Sometimes the line is thin between heavy drinking and alcoholism. Many of the same challenges impact heavy drinkers and alcoholics: legal woes, relationship and family problems, interference with work and personal obligations. Learn the facts to help determine the difference between heavy drinking and alcoholism in yourself or a loved one.
What does heavy drinking mean?
Binge drinking is having five or more drinks within two hours for men, or four or more drinks within two hours for women. Heavy drinking is engaging in binge drinking five days or more within a thirty day period. According to a 2012 report by the National Institute on Alcohol Abuse and Alcoholism, 24.6% of people 18 or over reported binge drinking and 7.1% reported heavy drinking within the last month.
Where does heavy drinking merge into alcoholism?
Social and moderate drinkers can take or leave a drink. They don’t make decisions based on getting alcohol and rarely if ever experience legal, social, or physical consequences.
Heavy drinkers imbibe often and in large quantities. Many experience consequences of their drinking, but if faced with compelling reason, they are able to change drinking behavior or stop altogether. Continued binge and heavy drinking can lead to alcoholism.
Alcoholics are people who have lost their ability to control their drinking. According to the chapter “More About Alcoholism” in the Big Book of Alcoholics Anonymous, “the actual or potential alcoholic, with hardly an exception, will be absolutely unable to stop drinking on the basis of self-knowledge.” This means that, regardless of consequences, alcoholics are unable to control their consumption of alcohol, even if they want to, once they have begun to drink.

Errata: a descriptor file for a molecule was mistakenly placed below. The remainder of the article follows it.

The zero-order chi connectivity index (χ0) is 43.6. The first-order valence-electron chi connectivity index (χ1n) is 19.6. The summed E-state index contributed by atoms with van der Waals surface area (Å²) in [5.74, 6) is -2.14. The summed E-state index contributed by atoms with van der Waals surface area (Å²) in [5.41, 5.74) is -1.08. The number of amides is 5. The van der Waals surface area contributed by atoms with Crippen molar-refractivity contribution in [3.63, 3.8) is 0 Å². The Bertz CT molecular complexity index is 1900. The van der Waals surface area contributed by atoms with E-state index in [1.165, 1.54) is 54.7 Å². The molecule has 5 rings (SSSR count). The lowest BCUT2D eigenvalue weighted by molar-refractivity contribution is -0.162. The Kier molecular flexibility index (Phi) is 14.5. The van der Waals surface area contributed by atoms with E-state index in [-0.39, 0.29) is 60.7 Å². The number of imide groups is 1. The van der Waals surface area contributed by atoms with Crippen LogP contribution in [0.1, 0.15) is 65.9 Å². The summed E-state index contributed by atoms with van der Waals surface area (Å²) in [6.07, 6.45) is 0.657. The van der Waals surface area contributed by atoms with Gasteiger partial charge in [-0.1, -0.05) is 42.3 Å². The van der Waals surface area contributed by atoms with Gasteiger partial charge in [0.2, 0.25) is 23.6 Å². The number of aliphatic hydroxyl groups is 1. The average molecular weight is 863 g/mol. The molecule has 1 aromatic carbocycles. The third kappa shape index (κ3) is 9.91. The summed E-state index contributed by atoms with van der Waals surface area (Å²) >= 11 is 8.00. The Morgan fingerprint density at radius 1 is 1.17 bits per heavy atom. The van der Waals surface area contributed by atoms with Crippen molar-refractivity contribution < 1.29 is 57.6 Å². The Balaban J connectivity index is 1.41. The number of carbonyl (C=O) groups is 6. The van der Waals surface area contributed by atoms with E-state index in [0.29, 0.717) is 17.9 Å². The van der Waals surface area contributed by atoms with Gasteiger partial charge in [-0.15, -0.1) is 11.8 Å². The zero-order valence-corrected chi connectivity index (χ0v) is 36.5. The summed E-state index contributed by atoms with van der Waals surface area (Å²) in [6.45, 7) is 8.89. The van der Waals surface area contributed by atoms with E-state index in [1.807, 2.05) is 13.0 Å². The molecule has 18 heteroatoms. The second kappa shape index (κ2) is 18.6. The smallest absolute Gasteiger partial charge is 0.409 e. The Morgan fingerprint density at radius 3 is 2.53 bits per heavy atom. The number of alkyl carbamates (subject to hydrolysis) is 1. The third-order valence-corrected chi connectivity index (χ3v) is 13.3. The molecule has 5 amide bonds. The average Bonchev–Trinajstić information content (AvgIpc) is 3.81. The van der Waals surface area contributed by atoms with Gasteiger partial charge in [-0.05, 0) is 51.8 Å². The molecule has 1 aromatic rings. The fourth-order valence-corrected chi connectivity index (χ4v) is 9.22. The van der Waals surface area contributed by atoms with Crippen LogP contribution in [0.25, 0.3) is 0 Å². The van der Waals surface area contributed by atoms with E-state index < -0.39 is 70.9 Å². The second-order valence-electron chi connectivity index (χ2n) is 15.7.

The measurements for binge and heavy drinking may seem unrealistic for some, but are based on the health consequences of alcohol on the body. The measurements also create a national standard to help drinkers avoid risky behavior and diminish the risks of the slippery slope of heavy drinking.
What measures can you take to stay informed and keep yourself and loved ones safe?
- Learn how you compare to other men and women nationally in regards to your drinking
- Learn about risk factors for alcoholism among heavy drinkers
- Learn suggested intake guidelines for low-risk drinking to reduce risks of alcoholism
- Take this anonymous test to learn if you show signs of alcoholism
- Know what constitutes a standard drink
What can you do if you or a loved one may have a drinking problem?
Reach out to the Pat Moore Foundation to learn about treatment for alcoholism and medical detox from alcohol. Support staff is available 24 hours a day to provide guidance and help. You don’t have to do this alone!